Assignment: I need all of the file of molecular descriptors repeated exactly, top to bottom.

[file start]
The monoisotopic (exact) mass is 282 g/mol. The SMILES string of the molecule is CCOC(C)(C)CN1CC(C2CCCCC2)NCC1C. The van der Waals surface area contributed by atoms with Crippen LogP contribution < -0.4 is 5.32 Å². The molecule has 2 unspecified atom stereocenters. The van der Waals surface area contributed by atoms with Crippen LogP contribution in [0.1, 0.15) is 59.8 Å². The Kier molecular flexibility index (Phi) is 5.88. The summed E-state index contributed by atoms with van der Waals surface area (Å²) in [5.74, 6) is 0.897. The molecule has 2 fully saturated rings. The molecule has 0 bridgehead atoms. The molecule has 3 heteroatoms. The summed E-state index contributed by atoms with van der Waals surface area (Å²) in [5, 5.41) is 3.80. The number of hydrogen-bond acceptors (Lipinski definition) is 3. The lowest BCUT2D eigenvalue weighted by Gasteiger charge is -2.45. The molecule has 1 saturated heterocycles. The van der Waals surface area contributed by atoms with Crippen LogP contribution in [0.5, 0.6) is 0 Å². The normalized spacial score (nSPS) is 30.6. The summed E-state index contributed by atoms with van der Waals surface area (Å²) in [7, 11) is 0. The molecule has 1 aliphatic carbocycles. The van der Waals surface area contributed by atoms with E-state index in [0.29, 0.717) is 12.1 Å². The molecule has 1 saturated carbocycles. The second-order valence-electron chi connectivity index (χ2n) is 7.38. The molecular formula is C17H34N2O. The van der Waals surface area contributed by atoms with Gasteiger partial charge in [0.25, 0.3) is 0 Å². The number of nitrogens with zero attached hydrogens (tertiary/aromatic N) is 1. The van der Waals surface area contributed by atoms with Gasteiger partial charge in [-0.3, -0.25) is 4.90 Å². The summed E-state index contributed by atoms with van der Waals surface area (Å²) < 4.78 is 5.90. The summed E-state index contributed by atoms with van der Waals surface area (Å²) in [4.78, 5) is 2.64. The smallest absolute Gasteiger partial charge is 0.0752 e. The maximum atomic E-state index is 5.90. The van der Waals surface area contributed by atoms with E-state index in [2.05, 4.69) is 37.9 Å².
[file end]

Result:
The monoisotopic (exact) mass is 282 g/mol. The SMILES string of the molecule is CCOC(C)(C)CN1CC(C2CCCCC2)NCC1C. The van der Waals surface area contributed by atoms with Crippen LogP contribution < -0.4 is 5.32 Å². The molecule has 2 unspecified atom stereocenters. The van der Waals surface area contributed by atoms with Crippen LogP contribution in [0.1, 0.15) is 59.8 Å². The Kier molecular flexibility index (Phi) is 5.88. The summed E-state index contributed by atoms with van der Waals surface area (Å²) in [5.74, 6) is 0.897. The molecule has 2 fully saturated rings. The molecule has 0 bridgehead atoms. The molecule has 3 heteroatoms. The summed E-state index contributed by atoms with van der Waals surface area (Å²) in [5, 5.41) is 3.80. The number of hydrogen-bond acceptors (Lipinski definition) is 3. The lowest BCUT2D eigenvalue weighted by Gasteiger charge is -2.45. The molecule has 1 saturated heterocycles. The van der Waals surface area contributed by atoms with Crippen LogP contribution in [0.5, 0.6) is 0 Å². The normalized spacial score (nSPS) is 30.6. The summed E-state index contributed by atoms with van der Waals surface area (Å²) in [7, 11) is 0. The molecule has 1 aliphatic carbocycles. The van der Waals surface area contributed by atoms with E-state index in [0.29, 0.717) is 12.1 Å². The molecule has 1 saturated carbocycles. The second-order valence-electron chi connectivity index (χ2n) is 7.38. The molecular formula is C17H34N2O. The van der Waals surface area contributed by atoms with Gasteiger partial charge in [0.25, 0.3) is 0 Å². The number of nitrogens with zero attached hydrogens (tertiary/aromatic N) is 1. The van der Waals surface area contributed by atoms with Gasteiger partial charge in [-0.3, -0.25) is 4.90 Å². The summed E-state index contributed by atoms with van der Waals surface area (Å²) < 4.78 is 5.90. The summed E-state index contributed by atoms with van der Waals surface area (Å²) in [4.78, 5) is 2.64. The smallest absolute Gasteiger partial charge is 0.0752 e. The maximum atomic E-state index is 5.90. The van der Waals surface area contributed by atoms with E-state index in [2.05, 4.69) is 37.9 Å².